If you're looking for ontologies:
But there's maybe 5k ontologies, how do you hope to overview them and learn about them? You should start from a specific (narrow) problem domain.
Are these required and recommended properties only a thing which is understandable for the Google search algorithms to work well?
Yes. Follow additional guidelines in the documentation for your specific type. E.g., for Movie: required properties are name and image.
See also https://github.com/schemaorg/schemaorg/issues/1715.
https://www.w3.org/annotation/ is what you need (http://www.w3.org/TR/annotation-model/, http://www.w3.org/TR/annotation-vocab/).
This can be used for bookmarking or any other pointer or a comment on a web resource. You may need to invent a new motivation value.
http://www.w3.org/TR/selectors-states/ may also be relevant as it allows to:
say "this web ...
Well yeah CSO is not an ontology but a thesaurus.
Here's an idea: compare it to Microsoft Academic Graph's "Fields of Science".
Also, you need to include some actual papers in your study, indexed with the two, and assess the accuracy/adequacy of indexing with the two topic thesauri.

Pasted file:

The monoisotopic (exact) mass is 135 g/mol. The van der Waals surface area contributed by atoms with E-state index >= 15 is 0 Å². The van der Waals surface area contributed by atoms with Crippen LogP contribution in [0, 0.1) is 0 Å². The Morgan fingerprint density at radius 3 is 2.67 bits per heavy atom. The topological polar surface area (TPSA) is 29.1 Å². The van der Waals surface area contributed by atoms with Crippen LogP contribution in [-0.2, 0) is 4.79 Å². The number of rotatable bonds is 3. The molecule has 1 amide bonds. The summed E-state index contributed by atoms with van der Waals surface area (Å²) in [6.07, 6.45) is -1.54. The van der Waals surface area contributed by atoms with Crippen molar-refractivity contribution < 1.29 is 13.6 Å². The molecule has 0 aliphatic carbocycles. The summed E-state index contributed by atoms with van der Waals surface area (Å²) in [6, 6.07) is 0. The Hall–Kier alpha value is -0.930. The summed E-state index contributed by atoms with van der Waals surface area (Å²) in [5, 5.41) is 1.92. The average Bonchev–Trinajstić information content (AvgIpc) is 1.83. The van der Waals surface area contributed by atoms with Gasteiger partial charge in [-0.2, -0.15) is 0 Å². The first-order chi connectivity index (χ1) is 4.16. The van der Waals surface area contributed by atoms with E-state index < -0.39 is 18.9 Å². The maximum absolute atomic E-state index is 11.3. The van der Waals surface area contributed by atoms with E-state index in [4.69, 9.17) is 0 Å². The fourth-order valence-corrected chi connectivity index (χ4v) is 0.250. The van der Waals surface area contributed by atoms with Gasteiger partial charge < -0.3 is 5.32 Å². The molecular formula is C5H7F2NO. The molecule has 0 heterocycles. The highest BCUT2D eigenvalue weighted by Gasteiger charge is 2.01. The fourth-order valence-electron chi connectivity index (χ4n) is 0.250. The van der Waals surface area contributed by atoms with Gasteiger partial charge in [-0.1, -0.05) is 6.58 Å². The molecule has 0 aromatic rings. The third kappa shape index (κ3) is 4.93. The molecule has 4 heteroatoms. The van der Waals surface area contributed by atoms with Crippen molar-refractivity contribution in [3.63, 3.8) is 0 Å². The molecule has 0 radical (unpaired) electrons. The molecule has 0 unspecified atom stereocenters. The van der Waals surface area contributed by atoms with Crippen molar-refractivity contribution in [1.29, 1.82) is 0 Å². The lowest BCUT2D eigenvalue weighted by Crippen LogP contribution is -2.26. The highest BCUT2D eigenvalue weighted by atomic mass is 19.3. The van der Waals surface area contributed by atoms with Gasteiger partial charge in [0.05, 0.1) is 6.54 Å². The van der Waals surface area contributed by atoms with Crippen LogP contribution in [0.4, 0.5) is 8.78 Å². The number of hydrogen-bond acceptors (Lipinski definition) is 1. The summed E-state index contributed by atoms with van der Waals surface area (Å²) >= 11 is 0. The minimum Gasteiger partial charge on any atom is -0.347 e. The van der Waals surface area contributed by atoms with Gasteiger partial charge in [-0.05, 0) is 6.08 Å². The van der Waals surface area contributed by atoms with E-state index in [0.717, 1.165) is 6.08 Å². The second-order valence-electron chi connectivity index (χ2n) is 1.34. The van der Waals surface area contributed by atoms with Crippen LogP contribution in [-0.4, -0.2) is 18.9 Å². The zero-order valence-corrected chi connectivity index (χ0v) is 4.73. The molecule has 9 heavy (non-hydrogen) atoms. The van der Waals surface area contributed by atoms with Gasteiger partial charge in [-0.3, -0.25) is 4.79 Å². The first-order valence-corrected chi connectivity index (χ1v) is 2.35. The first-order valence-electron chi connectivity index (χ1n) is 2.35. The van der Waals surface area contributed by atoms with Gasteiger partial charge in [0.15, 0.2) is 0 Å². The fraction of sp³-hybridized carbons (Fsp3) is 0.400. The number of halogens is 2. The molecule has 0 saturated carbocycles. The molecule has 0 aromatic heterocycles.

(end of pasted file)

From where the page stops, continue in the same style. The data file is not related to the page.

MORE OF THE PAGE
For a straight theme, use <doc> dc:subject "foo"
To add confidence, you can use RDF*:
<< <doc> dc:subject "foo" >> my:confidence 0.962
But maybe RDF* is an overkill.
You can use the NIF (NLP Interchange Format) ontology. Use its:taIdentRef to point to the theme (has to be a URL), and I think its:taIdentConf is ...
The Computer Science Ontology (CSO) is freely available at http://cso.kmi.open.ac.uk/ since 2018, and it can be downloaded in a variety of formats. You can also subscribe to the site and give your feedback about any topic or relationship.
PS: I am the author of the ontology and I would have happily share with you back in 2016. Just send me a mail next time....